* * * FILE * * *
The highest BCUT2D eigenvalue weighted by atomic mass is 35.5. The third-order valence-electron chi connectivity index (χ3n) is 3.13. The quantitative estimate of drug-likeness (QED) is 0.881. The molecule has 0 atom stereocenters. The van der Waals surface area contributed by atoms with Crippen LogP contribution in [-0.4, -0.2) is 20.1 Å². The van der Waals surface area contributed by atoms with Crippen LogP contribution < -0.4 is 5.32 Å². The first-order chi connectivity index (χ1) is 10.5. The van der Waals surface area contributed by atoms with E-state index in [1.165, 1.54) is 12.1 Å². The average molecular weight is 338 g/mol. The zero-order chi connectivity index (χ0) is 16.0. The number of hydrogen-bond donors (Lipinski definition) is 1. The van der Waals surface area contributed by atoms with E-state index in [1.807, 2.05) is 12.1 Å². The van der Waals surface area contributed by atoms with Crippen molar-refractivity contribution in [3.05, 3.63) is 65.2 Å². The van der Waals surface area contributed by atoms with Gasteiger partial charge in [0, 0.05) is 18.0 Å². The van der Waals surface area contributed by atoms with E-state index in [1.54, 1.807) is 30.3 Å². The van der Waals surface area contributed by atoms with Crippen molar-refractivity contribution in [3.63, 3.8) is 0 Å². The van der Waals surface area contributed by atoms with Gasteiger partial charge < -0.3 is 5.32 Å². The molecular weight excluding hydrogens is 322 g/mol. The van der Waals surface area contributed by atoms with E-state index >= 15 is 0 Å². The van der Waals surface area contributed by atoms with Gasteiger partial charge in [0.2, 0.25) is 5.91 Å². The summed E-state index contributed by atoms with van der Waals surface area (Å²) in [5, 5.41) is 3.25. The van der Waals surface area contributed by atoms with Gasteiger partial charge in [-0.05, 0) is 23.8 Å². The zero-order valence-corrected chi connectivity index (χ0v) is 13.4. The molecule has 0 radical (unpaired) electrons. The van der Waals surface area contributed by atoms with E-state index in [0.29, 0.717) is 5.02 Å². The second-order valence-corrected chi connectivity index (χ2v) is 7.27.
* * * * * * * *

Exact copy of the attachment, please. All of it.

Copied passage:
The highest BCUT2D eigenvalue weighted by atomic mass is 35.5. The third-order valence-electron chi connectivity index (χ3n) is 3.13. The quantitative estimate of drug-likeness (QED) is 0.881. The molecule has 0 atom stereocenters. The van der Waals surface area contributed by atoms with Crippen LogP contribution in [-0.4, -0.2) is 20.1 Å². The van der Waals surface area contributed by atoms with Crippen LogP contribution < -0.4 is 5.32 Å². The first-order chi connectivity index (χ1) is 10.5. The van der Waals surface area contributed by atoms with E-state index in [1.165, 1.54) is 12.1 Å². The average molecular weight is 338 g/mol. The zero-order chi connectivity index (χ0) is 16.0. The number of hydrogen-bond donors (Lipinski definition) is 1. The van der Waals surface area contributed by atoms with E-state index in [1.807, 2.05) is 12.1 Å². The van der Waals surface area contributed by atoms with Crippen molar-refractivity contribution in [3.05, 3.63) is 65.2 Å². The van der Waals surface area contributed by atoms with Gasteiger partial charge in [0, 0.05) is 18.0 Å². The van der Waals surface area contributed by atoms with E-state index in [1.54, 1.807) is 30.3 Å². The van der Waals surface area contributed by atoms with Crippen molar-refractivity contribution in [3.63, 3.8) is 0 Å². The van der Waals surface area contributed by atoms with Gasteiger partial charge < -0.3 is 5.32 Å². The molecular weight excluding hydrogens is 322 g/mol. The van der Waals surface area contributed by atoms with E-state index >= 15 is 0 Å². The van der Waals surface area contributed by atoms with Gasteiger partial charge in [0.2, 0.25) is 5.91 Å². The summed E-state index contributed by atoms with van der Waals surface area (Å²) in [5, 5.41) is 3.25. The van der Waals surface area contributed by atoms with Gasteiger partial charge in [-0.05, 0) is 23.8 Å². The zero-order valence-corrected chi connectivity index (χ0v) is 13.4. The molecule has 0 radical (unpaired) electrons. The van der Waals surface area contributed by atoms with E-state index in [0.29, 0.717) is 5.02 Å². The second-order valence-corrected chi connectivity index (χ2v) is 7.27.